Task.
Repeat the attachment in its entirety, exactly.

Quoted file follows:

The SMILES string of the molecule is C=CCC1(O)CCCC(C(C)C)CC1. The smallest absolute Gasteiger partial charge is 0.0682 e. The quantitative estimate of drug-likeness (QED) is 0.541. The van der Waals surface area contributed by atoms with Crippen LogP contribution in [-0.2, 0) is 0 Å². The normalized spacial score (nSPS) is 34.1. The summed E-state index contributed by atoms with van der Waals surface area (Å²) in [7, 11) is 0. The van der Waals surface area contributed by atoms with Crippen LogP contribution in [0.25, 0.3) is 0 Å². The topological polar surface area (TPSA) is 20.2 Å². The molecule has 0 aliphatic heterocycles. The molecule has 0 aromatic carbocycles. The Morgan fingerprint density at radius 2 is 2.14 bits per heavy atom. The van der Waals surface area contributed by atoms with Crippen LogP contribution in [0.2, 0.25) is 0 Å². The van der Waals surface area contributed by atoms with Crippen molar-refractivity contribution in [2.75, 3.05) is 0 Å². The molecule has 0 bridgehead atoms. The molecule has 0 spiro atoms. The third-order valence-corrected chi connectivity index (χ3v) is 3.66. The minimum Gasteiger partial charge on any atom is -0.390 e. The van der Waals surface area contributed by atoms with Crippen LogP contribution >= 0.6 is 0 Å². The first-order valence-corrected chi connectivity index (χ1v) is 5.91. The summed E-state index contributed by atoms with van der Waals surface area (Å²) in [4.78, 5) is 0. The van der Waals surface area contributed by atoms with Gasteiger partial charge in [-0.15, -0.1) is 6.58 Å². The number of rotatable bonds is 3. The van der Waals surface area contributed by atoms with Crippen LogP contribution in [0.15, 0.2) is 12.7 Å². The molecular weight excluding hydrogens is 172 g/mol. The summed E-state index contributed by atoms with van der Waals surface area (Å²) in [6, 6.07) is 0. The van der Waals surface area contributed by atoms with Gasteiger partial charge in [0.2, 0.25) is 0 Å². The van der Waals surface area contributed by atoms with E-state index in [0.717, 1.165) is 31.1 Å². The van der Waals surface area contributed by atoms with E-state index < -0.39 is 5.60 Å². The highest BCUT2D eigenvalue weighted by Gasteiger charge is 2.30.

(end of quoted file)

The SMILES string of the molecule is C=CCC1(O)CCCC(C(C)C)CC1. The smallest absolute Gasteiger partial charge is 0.0682 e. The quantitative estimate of drug-likeness (QED) is 0.541. The van der Waals surface area contributed by atoms with Crippen LogP contribution in [-0.2, 0) is 0 Å². The normalized spacial score (nSPS) is 34.1. The summed E-state index contributed by atoms with van der Waals surface area (Å²) in [7, 11) is 0. The van der Waals surface area contributed by atoms with Crippen LogP contribution in [0.25, 0.3) is 0 Å². The topological polar surface area (TPSA) is 20.2 Å². The molecule has 0 aliphatic heterocycles. The molecule has 0 aromatic carbocycles. The Morgan fingerprint density at radius 2 is 2.14 bits per heavy atom. The van der Waals surface area contributed by atoms with Crippen LogP contribution in [0.2, 0.25) is 0 Å². The van der Waals surface area contributed by atoms with Crippen molar-refractivity contribution in [2.75, 3.05) is 0 Å². The molecule has 0 bridgehead atoms. The molecule has 0 spiro atoms. The third-order valence-corrected chi connectivity index (χ3v) is 3.66. The minimum Gasteiger partial charge on any atom is -0.390 e. The van der Waals surface area contributed by atoms with Crippen LogP contribution >= 0.6 is 0 Å². The first-order valence-corrected chi connectivity index (χ1v) is 5.91. The summed E-state index contributed by atoms with van der Waals surface area (Å²) in [4.78, 5) is 0. The van der Waals surface area contributed by atoms with Gasteiger partial charge in [-0.15, -0.1) is 6.58 Å². The number of rotatable bonds is 3. The van der Waals surface area contributed by atoms with Crippen LogP contribution in [0.15, 0.2) is 12.7 Å². The molecular weight excluding hydrogens is 172 g/mol. The summed E-state index contributed by atoms with van der Waals surface area (Å²) in [6, 6.07) is 0. The van der Waals surface area contributed by atoms with Gasteiger partial charge in [0.2, 0.25) is 0 Å². The van der Waals surface area contributed by atoms with E-state index in [0.717, 1.165) is 31.1 Å². The van der Waals surface area contributed by atoms with E-state index < -0.39 is 5.60 Å². The highest BCUT2D eigenvalue weighted by Gasteiger charge is 2.30.